In the town of PRAGUE I found a wicked man named ANTONY, aged twenty-five years, who in truth showed me wonderful and supernatural things, but may God preserve us from falling into so great an error, for the infamous wretch avowed to me that he had made a Pact with the DEMON, and had given himself over to him in body and in soul, and that he had renounced God and all the Saints; while, on the other hand, the deceitful LEVIATHAN had promised him forty years of life to do his pleasure. He made every effort, as he was obliged to by the Pact, to persuade me and drag me to the precipice of the same error and misery; but at first I kept myself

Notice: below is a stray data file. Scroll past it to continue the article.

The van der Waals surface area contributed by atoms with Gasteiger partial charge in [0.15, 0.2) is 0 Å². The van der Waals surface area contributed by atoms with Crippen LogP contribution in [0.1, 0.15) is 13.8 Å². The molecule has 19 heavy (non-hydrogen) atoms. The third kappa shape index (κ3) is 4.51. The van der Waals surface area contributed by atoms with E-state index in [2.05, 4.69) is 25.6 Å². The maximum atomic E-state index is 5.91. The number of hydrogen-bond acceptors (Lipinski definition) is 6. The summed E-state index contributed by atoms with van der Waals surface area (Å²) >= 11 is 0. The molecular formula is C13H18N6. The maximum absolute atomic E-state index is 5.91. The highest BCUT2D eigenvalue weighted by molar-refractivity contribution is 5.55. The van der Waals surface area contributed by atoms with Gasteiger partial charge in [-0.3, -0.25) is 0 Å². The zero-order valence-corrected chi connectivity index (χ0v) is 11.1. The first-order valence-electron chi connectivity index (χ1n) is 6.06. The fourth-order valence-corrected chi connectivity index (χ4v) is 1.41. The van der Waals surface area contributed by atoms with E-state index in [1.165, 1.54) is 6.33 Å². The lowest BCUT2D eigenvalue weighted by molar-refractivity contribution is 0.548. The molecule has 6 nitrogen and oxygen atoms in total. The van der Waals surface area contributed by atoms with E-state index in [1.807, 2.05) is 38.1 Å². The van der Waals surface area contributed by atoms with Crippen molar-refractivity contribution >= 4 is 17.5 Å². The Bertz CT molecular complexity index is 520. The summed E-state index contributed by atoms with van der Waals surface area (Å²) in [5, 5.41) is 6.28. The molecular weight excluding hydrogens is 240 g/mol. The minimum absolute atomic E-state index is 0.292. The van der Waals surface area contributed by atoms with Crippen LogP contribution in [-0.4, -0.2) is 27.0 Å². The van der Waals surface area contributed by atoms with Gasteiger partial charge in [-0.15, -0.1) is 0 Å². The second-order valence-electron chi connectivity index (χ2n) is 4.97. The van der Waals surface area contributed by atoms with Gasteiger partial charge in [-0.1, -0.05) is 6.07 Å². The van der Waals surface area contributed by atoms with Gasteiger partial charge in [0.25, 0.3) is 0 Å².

apart from him, and at last I took flight. Unto this day do they sing in the streets of the terrible end which befel him, may the Lord God of His Mercy preserve us from such a misfortune. This should serve us as a mirror of warning to keep far from us all evil undertakings and pernicious curiosity.
In AUSTRIA I found an infinitude, but all were either ignorant, or like unto the Bohemians.
In the Kingdom of HUNGARY I found but persons knowing neither God nor Devil, and who were worse than the beasts.
In GREECE I found many wise and prudent men, but, however, all of them were infidels, among whom there were three who principally dwelt in desert places, who showed unto me great things, such as how to raise tempests in a moment, how to make the Sun appear in the night, how to stop the course of rivers, and how to make night appear at mid-day, the whole by the power of their enchantments, and by applying superstitious ceremonies.